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DRPS : Course Catalogue : Edinburgh College of Art : Design

Postgraduate Course: The Ethics of Design (Learning from the Malevolent) (DESI11193)

Course Outline
SchoolEdinburgh College of Art CollegeCollege of Arts, Humanities and Social Sciences
Credit level (Normal year taken)SCQF Level 11 (Postgraduate) AvailabilityAvailable to all students
SCQF Credits20 ECTS Credits10
SummaryThis course investigates the relationship between design practice and ethics. It does so by exploring how the malevolent aspects of design's role in society can ultimately be utilised to promote more sustainable and responsible design. Through lectures and practice-based workshops students will explore a range of alternative design methodologies and processes that will enable them to understand the ethics of design and its relationship to their own practice.
Course description Much of our understanding of design is driven by the idea of 'social good', of the potentially benevolent role designers play in society. However, design has often been complicit in perpetuating the opposite: the manipulation of consumer desire; creating gender and racial differentiation; the design of ableist technologies; promoting resource depletion through planned obsolescence. This studio-based course is concerned with the power of design, and with the ethical dimensions of responsibility designers and other creative practitioners have. It investigates these key aspects by providing an alternative to traditional notions of 'design thinking', arguing that if we understand the malevolent side of design, we ultimately have the opportunity to design in more meaningful, more ethically responsible ways.

Through lectures and seminars students will be introduced to the core themes of the course. These may include, but are not limited to: learning by misusing; techniques of disguise; unsustainable design; transgressive methods; hacking technologies; designing fakes. The course is delivered on a weekly basis, with 3 hours of contact time each week, where students will proactively engage in a mix of seminars and a series of practice-based, collaborative workshops utilising a range of design-led methods and techniques, equipping students with the means to develop their own creative responses to the ethics of design. Students will then devise their own practice-based projects for summative assessment, developing scenarios where the ethical dimensions of design will be questioned.
Entry Requirements (not applicable to Visiting Students)
Pre-requisites Co-requisites
Prohibited Combinations Other requirements None
Additional Costs On this course you may be required to buy basic materials and equipment. Depending on quality, the costs range from £30 to £50. Specific materials and equipment will vary depending on students individual choice of method of production.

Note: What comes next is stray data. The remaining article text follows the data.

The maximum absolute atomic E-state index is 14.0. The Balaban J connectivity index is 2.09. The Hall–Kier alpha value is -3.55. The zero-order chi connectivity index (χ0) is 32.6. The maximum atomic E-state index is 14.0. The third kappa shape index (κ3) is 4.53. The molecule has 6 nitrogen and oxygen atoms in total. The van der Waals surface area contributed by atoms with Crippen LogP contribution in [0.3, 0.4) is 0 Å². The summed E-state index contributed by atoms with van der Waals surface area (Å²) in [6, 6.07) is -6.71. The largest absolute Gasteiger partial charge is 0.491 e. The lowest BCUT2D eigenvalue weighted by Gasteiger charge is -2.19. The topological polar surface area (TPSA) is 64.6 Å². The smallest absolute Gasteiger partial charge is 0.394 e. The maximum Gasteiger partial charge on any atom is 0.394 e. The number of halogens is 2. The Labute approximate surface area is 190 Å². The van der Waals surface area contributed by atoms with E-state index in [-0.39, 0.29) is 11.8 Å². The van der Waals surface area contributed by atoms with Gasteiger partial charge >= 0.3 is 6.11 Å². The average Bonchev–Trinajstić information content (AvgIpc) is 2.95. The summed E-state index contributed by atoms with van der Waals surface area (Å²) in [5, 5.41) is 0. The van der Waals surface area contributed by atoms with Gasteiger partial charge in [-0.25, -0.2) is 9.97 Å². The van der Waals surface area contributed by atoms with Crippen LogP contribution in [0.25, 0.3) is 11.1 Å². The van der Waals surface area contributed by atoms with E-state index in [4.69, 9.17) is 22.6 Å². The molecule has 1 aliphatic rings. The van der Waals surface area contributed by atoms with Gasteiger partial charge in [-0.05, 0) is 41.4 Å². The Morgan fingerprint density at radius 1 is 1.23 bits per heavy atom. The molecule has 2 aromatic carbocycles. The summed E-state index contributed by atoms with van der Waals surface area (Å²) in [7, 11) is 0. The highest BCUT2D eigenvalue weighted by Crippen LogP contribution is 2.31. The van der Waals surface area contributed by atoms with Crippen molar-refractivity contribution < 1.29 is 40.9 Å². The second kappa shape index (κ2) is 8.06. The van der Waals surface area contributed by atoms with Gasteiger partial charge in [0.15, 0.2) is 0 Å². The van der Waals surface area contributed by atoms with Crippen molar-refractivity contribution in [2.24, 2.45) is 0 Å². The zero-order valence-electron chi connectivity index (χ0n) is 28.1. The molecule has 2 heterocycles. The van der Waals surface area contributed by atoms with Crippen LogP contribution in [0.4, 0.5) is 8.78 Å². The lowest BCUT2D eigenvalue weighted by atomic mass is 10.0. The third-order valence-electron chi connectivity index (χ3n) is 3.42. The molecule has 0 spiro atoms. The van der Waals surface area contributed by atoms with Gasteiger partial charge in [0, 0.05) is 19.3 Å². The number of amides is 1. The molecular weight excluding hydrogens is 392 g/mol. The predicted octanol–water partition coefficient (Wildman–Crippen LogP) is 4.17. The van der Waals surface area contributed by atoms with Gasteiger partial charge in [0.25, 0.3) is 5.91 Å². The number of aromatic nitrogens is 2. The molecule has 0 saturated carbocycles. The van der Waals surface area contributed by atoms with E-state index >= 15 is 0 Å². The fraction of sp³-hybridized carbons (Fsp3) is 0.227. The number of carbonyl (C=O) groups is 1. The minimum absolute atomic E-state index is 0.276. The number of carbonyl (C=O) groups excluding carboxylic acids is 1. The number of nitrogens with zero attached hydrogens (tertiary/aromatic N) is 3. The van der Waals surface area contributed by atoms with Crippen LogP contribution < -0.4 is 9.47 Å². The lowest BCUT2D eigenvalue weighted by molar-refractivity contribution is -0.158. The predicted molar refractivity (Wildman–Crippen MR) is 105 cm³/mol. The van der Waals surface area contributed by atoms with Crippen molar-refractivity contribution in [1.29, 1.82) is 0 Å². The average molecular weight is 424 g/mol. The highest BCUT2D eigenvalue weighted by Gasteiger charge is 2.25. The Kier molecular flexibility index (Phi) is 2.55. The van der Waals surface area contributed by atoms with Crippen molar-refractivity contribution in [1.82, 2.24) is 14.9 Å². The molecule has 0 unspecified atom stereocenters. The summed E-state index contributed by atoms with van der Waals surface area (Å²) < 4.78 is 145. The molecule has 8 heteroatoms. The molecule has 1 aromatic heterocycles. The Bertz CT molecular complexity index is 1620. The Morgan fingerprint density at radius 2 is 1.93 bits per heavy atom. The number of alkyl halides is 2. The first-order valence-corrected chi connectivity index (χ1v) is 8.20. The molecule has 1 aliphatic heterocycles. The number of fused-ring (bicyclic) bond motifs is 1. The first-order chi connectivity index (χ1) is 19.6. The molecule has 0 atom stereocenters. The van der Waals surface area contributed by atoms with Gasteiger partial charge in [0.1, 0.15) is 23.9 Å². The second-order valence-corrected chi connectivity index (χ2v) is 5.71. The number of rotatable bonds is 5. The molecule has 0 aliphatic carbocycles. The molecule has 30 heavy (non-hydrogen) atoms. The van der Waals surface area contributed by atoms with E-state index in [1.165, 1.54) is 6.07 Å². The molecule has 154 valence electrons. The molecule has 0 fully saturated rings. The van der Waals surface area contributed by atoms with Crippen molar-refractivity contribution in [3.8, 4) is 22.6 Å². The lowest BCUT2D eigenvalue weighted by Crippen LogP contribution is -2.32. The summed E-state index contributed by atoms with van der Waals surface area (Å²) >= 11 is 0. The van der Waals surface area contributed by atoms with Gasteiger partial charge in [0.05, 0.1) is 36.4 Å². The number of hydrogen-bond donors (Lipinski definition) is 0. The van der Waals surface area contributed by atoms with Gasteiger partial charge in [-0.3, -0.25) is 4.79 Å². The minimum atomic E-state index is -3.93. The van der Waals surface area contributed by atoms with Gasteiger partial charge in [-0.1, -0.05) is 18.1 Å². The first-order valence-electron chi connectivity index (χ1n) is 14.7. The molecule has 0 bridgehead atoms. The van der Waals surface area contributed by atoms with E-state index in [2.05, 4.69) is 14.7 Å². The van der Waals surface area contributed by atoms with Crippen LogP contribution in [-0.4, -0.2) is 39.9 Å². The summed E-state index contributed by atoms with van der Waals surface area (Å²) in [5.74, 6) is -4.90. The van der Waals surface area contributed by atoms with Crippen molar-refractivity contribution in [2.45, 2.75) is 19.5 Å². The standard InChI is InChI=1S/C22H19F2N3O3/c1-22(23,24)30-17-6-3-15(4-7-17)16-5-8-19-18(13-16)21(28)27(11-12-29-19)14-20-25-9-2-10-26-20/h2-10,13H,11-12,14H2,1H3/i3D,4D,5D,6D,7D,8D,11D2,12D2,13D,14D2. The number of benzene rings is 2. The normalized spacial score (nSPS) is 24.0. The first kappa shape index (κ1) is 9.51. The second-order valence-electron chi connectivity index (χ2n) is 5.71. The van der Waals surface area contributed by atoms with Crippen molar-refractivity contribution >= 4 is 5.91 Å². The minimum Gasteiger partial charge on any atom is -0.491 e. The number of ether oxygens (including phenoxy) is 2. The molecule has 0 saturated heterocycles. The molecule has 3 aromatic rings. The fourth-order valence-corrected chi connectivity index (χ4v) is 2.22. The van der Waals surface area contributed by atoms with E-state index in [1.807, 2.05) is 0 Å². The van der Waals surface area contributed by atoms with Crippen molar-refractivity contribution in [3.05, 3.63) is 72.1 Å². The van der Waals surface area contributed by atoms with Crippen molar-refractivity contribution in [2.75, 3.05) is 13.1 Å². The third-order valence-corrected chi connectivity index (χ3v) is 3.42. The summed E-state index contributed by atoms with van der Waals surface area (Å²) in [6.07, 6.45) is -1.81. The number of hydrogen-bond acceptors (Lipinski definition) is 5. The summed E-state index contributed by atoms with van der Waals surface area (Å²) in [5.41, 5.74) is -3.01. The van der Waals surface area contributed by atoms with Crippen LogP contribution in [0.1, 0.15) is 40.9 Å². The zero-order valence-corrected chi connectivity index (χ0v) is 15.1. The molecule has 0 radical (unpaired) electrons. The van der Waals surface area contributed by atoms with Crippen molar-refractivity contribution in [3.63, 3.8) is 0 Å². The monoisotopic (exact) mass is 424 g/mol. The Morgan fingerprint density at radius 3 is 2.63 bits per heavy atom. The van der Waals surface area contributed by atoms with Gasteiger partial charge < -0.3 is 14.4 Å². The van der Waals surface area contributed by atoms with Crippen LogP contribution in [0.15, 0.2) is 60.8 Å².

Information for Visiting Students
Course Delivery Information
Not being delivered
Learning Outcomes
On completion of this course, the student will be able to:
  1. Demonstrate in-depth knowledge and understanding of the ethics of design
  2. Develop alternative creative modes of design thinking that challenge established design methods
  3. Critically reflect upon the role of ethics in their own creative practices
Reading List
Bridle, J. (2018). New Dark Age: Technology and the End of the Future. London: Verso

Cropley, D.H., Cropley, A.J., Kaufman, J.C., and Runco, M.A. (Eds.). (2010) The Dark Side of Creativity. Cambridge: Cambridge University Press

Felton, E., Zelenko, O., and Vaughan, S. (Eds.). (2012). Design and Ethics: Reflections on Practice. London: Routledge

Fisher, T. and Gamman, L. (Eds.). (2018). Tricky Design: The Ethics of Things. London: Bloomsbury Visual Arts

Martin, C. (2022). Deviant Design: The Ad Hoc, the Illicit, the Controversial. London: Bloomsbury Visual Arts

Von Busch, O. (2022). Making Trouble: Design and Material Activism. London: Bloomsbury Visual Arts
Additional Information
Graduate Attributes and Skills Research & Enquiry:
Through engaging with research and the consequences of malevolent design students will be able to understand the potential contribution of design for positive change.

By focusing on alternative forms of design thinking students will learn how to creatively engage with social issues

Personal and intellectual autonomy:
Students will be enabled to think critically about design¿s ethical dimensions using self-direction and autonomy

Personal effectiveness:
Students will be able to reflect on their own practice, as well as their own ethical positionality.

Students will be able to communicate their projects effectively in groups and individually.
Keywordsdesign,ethics,practice,society,sustainable design,responsible design
Course organiserDr Craig Martin
Course secretary
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